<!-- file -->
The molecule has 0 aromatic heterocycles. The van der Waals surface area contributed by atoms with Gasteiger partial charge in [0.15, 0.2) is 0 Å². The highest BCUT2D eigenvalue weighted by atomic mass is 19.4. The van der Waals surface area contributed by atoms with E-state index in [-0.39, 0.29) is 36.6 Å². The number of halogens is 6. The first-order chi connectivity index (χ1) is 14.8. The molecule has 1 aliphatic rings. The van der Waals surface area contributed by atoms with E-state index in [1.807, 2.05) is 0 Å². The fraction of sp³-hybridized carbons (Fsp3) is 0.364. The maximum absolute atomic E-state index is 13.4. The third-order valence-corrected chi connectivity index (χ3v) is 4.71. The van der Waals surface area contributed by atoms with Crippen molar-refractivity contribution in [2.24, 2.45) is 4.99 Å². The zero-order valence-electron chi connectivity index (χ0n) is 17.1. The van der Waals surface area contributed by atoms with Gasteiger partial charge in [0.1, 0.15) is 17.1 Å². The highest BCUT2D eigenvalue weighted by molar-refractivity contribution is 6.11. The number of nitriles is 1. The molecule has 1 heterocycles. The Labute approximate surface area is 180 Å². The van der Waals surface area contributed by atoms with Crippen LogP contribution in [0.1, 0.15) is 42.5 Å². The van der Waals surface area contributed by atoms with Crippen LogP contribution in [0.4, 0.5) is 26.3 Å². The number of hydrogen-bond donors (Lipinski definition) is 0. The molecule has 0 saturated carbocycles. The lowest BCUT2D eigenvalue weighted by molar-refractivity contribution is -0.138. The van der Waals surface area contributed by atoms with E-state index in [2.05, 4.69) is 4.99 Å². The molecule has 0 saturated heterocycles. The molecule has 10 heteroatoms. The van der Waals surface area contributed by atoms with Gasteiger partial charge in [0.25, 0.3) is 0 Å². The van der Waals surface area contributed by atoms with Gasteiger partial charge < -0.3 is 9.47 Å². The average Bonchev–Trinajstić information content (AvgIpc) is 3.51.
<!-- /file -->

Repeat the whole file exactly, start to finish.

The molecule has 0 aromatic heterocycles. The van der Waals surface area contributed by atoms with Gasteiger partial charge in [0.15, 0.2) is 0 Å². The highest BCUT2D eigenvalue weighted by atomic mass is 19.4. The van der Waals surface area contributed by atoms with E-state index in [-0.39, 0.29) is 36.6 Å². The number of halogens is 6. The first-order chi connectivity index (χ1) is 14.8. The molecule has 1 aliphatic rings. The van der Waals surface area contributed by atoms with E-state index in [1.807, 2.05) is 0 Å². The fraction of sp³-hybridized carbons (Fsp3) is 0.364. The maximum absolute atomic E-state index is 13.4. The third-order valence-corrected chi connectivity index (χ3v) is 4.71. The van der Waals surface area contributed by atoms with Crippen molar-refractivity contribution in [2.24, 2.45) is 4.99 Å². The zero-order valence-electron chi connectivity index (χ0n) is 17.1. The van der Waals surface area contributed by atoms with Gasteiger partial charge in [0.1, 0.15) is 17.1 Å². The highest BCUT2D eigenvalue weighted by molar-refractivity contribution is 6.11. The number of nitriles is 1. The molecule has 1 heterocycles. The Labute approximate surface area is 180 Å². The van der Waals surface area contributed by atoms with Crippen LogP contribution in [0.1, 0.15) is 42.5 Å². The van der Waals surface area contributed by atoms with Crippen LogP contribution in [0.4, 0.5) is 26.3 Å². The number of hydrogen-bond donors (Lipinski definition) is 0. The molecule has 0 saturated carbocycles. The lowest BCUT2D eigenvalue weighted by molar-refractivity contribution is -0.138. The van der Waals surface area contributed by atoms with E-state index in [2.05, 4.69) is 4.99 Å². The molecule has 0 saturated heterocycles. The molecule has 10 heteroatoms. The van der Waals surface area contributed by atoms with Gasteiger partial charge in [0.25, 0.3) is 0 Å². The van der Waals surface area contributed by atoms with Gasteiger partial charge < -0.3 is 9.47 Å². The average Bonchev–Trinajstić information content (AvgIpc) is 3.51.